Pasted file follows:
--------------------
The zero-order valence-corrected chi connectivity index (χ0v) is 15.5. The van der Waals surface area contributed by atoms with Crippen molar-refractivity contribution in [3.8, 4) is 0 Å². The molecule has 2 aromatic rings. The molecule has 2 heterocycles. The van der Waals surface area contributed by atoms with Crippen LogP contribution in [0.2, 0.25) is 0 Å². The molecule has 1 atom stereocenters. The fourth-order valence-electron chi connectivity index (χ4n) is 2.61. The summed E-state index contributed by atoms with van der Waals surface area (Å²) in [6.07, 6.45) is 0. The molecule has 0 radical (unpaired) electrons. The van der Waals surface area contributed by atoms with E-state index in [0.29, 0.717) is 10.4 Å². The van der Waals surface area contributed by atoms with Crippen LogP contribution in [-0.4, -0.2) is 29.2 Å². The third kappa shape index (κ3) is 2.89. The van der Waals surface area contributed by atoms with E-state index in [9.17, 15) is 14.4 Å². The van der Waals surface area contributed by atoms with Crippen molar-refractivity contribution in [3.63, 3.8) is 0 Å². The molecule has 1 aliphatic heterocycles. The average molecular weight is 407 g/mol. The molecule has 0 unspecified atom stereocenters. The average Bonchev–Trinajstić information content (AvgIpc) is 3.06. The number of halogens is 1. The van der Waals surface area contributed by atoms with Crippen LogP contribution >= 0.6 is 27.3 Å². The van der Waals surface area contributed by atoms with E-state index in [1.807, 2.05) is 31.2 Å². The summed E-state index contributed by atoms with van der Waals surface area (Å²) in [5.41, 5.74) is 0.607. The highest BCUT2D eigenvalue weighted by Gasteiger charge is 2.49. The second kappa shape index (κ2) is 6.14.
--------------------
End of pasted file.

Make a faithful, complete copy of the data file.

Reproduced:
The zero-order valence-corrected chi connectivity index (χ0v) is 15.5. The van der Waals surface area contributed by atoms with Crippen molar-refractivity contribution in [3.8, 4) is 0 Å². The molecule has 2 aromatic rings. The molecule has 2 heterocycles. The van der Waals surface area contributed by atoms with Crippen LogP contribution in [0.2, 0.25) is 0 Å². The molecule has 1 atom stereocenters. The fourth-order valence-electron chi connectivity index (χ4n) is 2.61. The summed E-state index contributed by atoms with van der Waals surface area (Å²) in [6.07, 6.45) is 0. The molecule has 0 radical (unpaired) electrons. The van der Waals surface area contributed by atoms with E-state index in [0.29, 0.717) is 10.4 Å². The van der Waals surface area contributed by atoms with Crippen LogP contribution in [-0.4, -0.2) is 29.2 Å². The third kappa shape index (κ3) is 2.89. The van der Waals surface area contributed by atoms with E-state index in [9.17, 15) is 14.4 Å². The van der Waals surface area contributed by atoms with Crippen molar-refractivity contribution in [3.63, 3.8) is 0 Å². The molecule has 1 aliphatic heterocycles. The average molecular weight is 407 g/mol. The molecule has 0 unspecified atom stereocenters. The average Bonchev–Trinajstić information content (AvgIpc) is 3.06. The number of halogens is 1. The van der Waals surface area contributed by atoms with Crippen LogP contribution >= 0.6 is 27.3 Å². The van der Waals surface area contributed by atoms with E-state index in [1.807, 2.05) is 31.2 Å². The summed E-state index contributed by atoms with van der Waals surface area (Å²) in [5.41, 5.74) is 0.607. The highest BCUT2D eigenvalue weighted by Gasteiger charge is 2.49. The second kappa shape index (κ2) is 6.14.